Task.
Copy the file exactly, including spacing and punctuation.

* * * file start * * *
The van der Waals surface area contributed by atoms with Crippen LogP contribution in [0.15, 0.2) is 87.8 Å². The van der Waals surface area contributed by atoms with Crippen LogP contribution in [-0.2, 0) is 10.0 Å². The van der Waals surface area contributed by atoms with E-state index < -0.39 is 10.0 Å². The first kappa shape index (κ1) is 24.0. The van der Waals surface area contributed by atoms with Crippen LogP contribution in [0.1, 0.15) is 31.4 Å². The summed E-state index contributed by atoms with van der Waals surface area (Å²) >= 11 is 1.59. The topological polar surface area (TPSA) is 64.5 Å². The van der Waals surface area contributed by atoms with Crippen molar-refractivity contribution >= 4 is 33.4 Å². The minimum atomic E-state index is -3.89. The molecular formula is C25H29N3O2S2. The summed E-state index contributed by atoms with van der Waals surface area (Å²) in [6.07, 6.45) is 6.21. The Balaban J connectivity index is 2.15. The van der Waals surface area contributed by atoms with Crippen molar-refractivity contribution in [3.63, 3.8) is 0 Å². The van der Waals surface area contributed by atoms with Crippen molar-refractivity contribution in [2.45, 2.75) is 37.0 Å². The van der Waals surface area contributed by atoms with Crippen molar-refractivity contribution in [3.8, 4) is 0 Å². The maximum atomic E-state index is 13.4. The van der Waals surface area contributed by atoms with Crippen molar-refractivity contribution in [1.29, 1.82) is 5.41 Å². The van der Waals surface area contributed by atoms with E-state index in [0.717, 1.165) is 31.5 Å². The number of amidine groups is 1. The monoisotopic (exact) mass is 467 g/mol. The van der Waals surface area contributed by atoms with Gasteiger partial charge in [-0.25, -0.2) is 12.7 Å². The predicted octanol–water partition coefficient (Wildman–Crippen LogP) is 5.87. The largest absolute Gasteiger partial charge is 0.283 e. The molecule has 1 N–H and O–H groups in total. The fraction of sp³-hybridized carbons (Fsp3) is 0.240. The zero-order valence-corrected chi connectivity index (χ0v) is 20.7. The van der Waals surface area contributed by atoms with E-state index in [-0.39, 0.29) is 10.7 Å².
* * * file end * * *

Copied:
The van der Waals surface area contributed by atoms with Crippen LogP contribution in [0.15, 0.2) is 87.8 Å². The van der Waals surface area contributed by atoms with Crippen LogP contribution in [-0.2, 0) is 10.0 Å². The van der Waals surface area contributed by atoms with E-state index < -0.39 is 10.0 Å². The first kappa shape index (κ1) is 24.0. The van der Waals surface area contributed by atoms with Crippen LogP contribution in [0.1, 0.15) is 31.4 Å². The summed E-state index contributed by atoms with van der Waals surface area (Å²) >= 11 is 1.59. The topological polar surface area (TPSA) is 64.5 Å². The van der Waals surface area contributed by atoms with Crippen molar-refractivity contribution >= 4 is 33.4 Å². The minimum atomic E-state index is -3.89. The molecular formula is C25H29N3O2S2. The summed E-state index contributed by atoms with van der Waals surface area (Å²) in [6.07, 6.45) is 6.21. The Balaban J connectivity index is 2.15. The van der Waals surface area contributed by atoms with Crippen molar-refractivity contribution in [3.63, 3.8) is 0 Å². The van der Waals surface area contributed by atoms with Crippen molar-refractivity contribution in [2.45, 2.75) is 37.0 Å². The van der Waals surface area contributed by atoms with Crippen molar-refractivity contribution in [3.8, 4) is 0 Å². The maximum atomic E-state index is 13.4. The van der Waals surface area contributed by atoms with Crippen molar-refractivity contribution in [1.29, 1.82) is 5.41 Å². The van der Waals surface area contributed by atoms with E-state index in [0.717, 1.165) is 31.5 Å². The number of amidine groups is 1. The monoisotopic (exact) mass is 467 g/mol. The van der Waals surface area contributed by atoms with Gasteiger partial charge in [-0.25, -0.2) is 12.7 Å². The predicted octanol–water partition coefficient (Wildman–Crippen LogP) is 5.87. The largest absolute Gasteiger partial charge is 0.283 e. The molecule has 1 N–H and O–H groups in total. The fraction of sp³-hybridized carbons (Fsp3) is 0.240. The zero-order valence-corrected chi connectivity index (χ0v) is 20.7. The van der Waals surface area contributed by atoms with E-state index in [-0.39, 0.29) is 10.7 Å².